Long history of discrimination resulted in African Americans feeling more pain ...

Long history of discrimination and slavery has resulted in African Americans feeling MORE pain than whites and Hispanics, study claims Researchers examined the brains of 88 participants subjected to painful heat  They found that African Americans were more sensitive to the inflicted pain The area of their brains linked to discrimination also saw heightened activity 

By Ryan Morrison For Mailonline

Published: 16:00 GMT, 3 February 2020 | Updated: 16:00 GMT, 3 February 2020

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Long history of discrimination and slavery has resulted in African Americas feeling more pain than whites and Hispanics, a new study claims. 

Researchers from Victoria University in Wellington, New Zealand examined the brains of 88 Americans while subjecting them to painful levels of heat. 

During the study scientists found higher levels of activity in a section of the brain linked to discrimination and trust in the African-American participants.

The authors say this means they are more sensitive to pain, and the discrimination link points to a greater need for doctors to earn their patients' trust.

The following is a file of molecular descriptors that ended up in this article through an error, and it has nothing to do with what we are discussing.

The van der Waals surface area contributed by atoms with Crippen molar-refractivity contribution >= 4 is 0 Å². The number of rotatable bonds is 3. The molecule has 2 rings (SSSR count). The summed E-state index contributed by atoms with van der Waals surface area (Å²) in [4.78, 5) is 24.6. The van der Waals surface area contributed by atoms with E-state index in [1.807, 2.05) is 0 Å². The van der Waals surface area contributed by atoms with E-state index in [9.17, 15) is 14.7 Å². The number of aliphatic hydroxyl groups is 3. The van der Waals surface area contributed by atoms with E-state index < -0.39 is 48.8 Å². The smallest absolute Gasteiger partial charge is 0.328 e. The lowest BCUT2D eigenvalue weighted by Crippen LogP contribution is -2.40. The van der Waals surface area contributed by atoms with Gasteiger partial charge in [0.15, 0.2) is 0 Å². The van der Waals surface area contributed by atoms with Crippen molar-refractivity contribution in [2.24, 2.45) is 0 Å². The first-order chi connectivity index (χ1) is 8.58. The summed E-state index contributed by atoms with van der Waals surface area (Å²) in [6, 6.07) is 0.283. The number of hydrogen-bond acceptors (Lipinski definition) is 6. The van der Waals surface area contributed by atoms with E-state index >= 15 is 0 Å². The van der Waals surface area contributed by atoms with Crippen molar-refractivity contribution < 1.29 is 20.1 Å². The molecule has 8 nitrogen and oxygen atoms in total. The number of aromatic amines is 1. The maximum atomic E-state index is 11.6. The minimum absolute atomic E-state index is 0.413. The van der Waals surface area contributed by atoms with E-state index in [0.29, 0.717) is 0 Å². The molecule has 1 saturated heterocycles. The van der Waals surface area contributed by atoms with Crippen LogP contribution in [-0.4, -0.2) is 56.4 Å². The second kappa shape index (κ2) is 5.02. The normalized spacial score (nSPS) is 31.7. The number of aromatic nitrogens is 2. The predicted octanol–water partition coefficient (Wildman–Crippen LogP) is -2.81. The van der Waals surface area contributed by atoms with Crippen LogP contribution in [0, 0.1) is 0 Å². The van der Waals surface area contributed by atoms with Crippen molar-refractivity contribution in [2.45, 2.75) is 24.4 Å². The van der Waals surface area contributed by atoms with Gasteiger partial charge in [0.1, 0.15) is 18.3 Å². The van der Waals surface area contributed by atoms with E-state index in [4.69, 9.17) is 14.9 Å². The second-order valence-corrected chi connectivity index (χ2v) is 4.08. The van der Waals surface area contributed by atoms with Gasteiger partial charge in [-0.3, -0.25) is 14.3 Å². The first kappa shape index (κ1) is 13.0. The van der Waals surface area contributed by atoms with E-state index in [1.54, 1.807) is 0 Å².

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History of discrimination and slavery has resulted in African Americas feeling more pain than whites and Hispanics, a new study claims (stock image)

History of discrimination and slavery has resulted in African Americas feeling more pain than whites and Hispanics, a new study claims (stock image)

The team examined the brains of 28 African American, 30 White American and 30 Hispanic American participants using an functional MRI machine. 

As well as studying the brains, they analysed 19 sociocultural factors to understand the ethnic group differences in pain sensitivity.

It has been a common belief since the time of slavery in the USA that African Americans feel less pain than white Americans, the study authors said.

'This has led to the under-treatment of pain for African Americans and contributed to widespread racial and ethnic health disparities.'  

Of the three groups they studied, they found the 'Neurologic Pain Signature', a brain measure that tracks the intensity of physical pain, was largely similar.

However, African American participants

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